One by one, the legendary heroes of The Five Realms fell in the Frozen North before the Ice Lich. But not Kell Kressia. Ten years later, the Five Realms need Kell to make the journey once more … except he’s not going.
Kell Kressia, legendary slayer of the Ice Lich of the Frozen North; coward.
Aged 17, Kell Kressia is the sole survivor of an ill-fated expedition to the North in which the renowned heroes of The Five Realms die, one-by-one, on their quest to slay the Ice Lich. After beheading the Ice Lich, saving The Five Realms from an endless winter, Kell returns to great celebration a broken man.
Deeply traumatised, Kell has spent the past ten years tending to his small farm holding and avoiding contact with people as much as possible. Unfortunately for him a quiet retirement isn’t on the cards. The weather is growing unseasonably cold as it had before and once again Kell forced to journey back to the start of it all.
I should start this review by recognising that Stephen Aryan has certainly taken a risk in attempting something fresh within the fantasy genre. From the very first (wonderful!) line, you know this book hits differently.
Kell Kessell represents a climbdown from typical fantasy heroes mowing down hordes of enemies without any long-lasting consequences. After the first battle scene, you truly know this isn’t Kings of the Wyld. I could feel Kell’s loss and cry his tears, and sense the dread whenever he is asked to recite his version of his story by another tavern patron. His PTSD is evident and believably portrayed throughout.
Aryan’s greatest achievement in The Coward is his juxtaposition of the archetypal Kel Kressia Saga’s retelling of Kell’s journey against Kell’s return to the North. Kell is joined by and watches the young Gerren, a carbon copy of himself, learn that the road to heroism is long and damning. When his ploy to disappear with the expedition money is foiled by Gerren, Kell accepts the inevitability of his quest. This time he vows to do things properly.
Despite assembling a ragtag band of comrades and embarking upon a heroic adventure, battles leave characters bloodied and broken. People shy away in fear after the romanticism of Kell’s journey is crushed, so that they themselves are dragged in. The brutal journey also takes its toll on everyone physically and mentally. Not everyone makes it. Ironically, Kell transforms into a true hero. He becomes a leader and a mentor, all to prove to himself that he wasn’t just lucky to be alive.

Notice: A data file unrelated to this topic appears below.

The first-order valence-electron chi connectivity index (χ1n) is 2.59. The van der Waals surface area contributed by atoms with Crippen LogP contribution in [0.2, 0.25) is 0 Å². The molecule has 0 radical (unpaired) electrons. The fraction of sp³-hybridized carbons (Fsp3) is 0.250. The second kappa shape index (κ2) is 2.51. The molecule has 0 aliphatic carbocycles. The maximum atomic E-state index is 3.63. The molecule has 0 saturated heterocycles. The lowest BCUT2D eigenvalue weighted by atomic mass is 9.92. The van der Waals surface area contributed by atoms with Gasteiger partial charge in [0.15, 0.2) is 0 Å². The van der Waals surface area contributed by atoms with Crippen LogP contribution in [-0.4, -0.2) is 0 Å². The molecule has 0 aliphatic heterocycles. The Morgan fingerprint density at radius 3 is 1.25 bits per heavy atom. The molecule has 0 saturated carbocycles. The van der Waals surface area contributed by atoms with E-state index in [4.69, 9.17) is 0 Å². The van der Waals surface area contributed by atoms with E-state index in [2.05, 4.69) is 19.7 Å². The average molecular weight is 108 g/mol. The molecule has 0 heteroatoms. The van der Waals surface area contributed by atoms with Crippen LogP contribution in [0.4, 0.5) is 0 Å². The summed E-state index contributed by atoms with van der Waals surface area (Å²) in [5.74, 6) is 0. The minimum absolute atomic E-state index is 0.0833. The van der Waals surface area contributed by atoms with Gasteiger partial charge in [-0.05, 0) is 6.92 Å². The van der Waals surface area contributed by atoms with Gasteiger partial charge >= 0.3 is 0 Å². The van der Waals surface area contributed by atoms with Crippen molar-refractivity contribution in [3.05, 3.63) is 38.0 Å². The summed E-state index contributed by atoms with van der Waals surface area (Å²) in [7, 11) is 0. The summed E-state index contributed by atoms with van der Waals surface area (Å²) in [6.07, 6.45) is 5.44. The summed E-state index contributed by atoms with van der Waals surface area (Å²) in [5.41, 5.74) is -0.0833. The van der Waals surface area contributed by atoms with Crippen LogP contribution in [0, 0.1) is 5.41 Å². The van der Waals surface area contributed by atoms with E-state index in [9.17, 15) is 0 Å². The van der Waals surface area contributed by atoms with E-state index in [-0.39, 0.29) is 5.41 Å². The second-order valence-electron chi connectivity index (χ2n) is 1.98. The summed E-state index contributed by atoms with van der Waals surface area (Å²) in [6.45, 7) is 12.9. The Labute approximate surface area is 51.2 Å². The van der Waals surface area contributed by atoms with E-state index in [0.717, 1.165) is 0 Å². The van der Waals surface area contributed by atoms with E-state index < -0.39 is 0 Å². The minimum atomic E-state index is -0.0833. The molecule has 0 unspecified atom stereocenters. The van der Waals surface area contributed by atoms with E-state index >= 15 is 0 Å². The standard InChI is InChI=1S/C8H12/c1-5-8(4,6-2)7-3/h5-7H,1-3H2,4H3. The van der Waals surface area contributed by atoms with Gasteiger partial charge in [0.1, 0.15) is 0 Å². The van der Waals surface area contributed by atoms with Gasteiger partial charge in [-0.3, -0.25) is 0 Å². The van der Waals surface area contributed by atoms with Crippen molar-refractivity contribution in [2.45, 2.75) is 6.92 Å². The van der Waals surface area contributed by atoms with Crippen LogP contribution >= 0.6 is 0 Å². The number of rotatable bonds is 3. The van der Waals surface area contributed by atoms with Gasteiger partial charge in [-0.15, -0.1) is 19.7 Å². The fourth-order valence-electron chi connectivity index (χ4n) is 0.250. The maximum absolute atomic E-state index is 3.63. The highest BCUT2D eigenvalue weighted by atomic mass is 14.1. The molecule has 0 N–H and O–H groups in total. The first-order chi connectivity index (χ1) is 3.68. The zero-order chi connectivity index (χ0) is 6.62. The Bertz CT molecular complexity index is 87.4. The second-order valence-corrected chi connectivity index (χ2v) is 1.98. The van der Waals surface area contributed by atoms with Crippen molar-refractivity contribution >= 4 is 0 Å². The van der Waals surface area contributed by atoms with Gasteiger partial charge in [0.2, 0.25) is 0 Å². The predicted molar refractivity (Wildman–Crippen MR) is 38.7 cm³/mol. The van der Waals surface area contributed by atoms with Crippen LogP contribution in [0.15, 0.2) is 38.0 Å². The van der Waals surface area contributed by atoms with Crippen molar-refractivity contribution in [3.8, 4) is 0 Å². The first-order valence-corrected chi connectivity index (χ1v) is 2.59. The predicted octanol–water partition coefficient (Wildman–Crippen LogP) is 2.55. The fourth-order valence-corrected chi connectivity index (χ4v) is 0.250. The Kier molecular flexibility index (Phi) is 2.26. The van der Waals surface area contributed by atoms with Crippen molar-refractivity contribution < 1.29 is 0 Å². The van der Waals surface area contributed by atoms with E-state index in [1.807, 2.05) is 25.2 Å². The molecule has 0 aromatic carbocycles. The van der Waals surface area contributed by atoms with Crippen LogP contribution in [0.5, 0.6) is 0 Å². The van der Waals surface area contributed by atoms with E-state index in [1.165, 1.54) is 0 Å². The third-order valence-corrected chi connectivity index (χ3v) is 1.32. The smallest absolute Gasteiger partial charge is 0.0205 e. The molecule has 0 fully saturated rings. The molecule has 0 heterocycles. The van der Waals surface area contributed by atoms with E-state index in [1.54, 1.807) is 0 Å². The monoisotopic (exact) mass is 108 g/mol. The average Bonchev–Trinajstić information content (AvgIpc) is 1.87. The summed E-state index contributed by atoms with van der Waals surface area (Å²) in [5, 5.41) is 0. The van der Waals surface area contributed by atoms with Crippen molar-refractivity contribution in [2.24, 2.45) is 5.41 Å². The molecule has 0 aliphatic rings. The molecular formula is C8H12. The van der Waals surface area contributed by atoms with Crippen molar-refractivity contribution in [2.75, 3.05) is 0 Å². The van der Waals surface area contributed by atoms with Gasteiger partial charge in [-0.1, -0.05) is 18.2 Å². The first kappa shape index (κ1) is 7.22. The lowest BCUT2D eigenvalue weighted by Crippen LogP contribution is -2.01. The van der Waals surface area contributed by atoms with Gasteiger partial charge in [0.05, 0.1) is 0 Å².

Although Aryan doesn’t leave every fantasy trope at the door, he still writes in a fresh and enticing voice. The writing sings throughout the book’s prose. The drive and evolution of the characters generates pure just one more page feeling that meant it was hard to put the book down, and why I’ll be ordering the sequel.
Where the book does fall down is in a number of mistakes that have crept in prior to publication. While I expect to find something here and there when reading any book, I found I was being drawn out of my immersion by some missing words too often. Am I a very pernickety reader? Probably. Does this stop the book from being a must-read? No.
Secondly, the sections featuring the book’s fanatically religious antagonist, Britak, changed the pace in a nice way yet I wasn’t entirely satisfied with the end of her story arc in The Coward; after concocting a few schemes to deal with Kell she ultimately steps aside late on in the book and we don’t hear of her again. There’s definitely the book’s follow-up, The Warrior, to come where I am sure Aryan will have plenty in store for us in regard to Britak. Still, Britak’s story here ultimately ends in “I’ll get you next time!” and left me hanging.
Aryan’s character development is masterful. His worldbuilding is expansive and immersive as all fantasy worldbuilding should be. I want to know more about the world and, since I pre-ordered the book, I have a beautiful map to both follow along with the story and to remind me of my journey with Kell and company. Although there were some niggles that could have been ironed out I thoroughly recommend this as a summer must-read.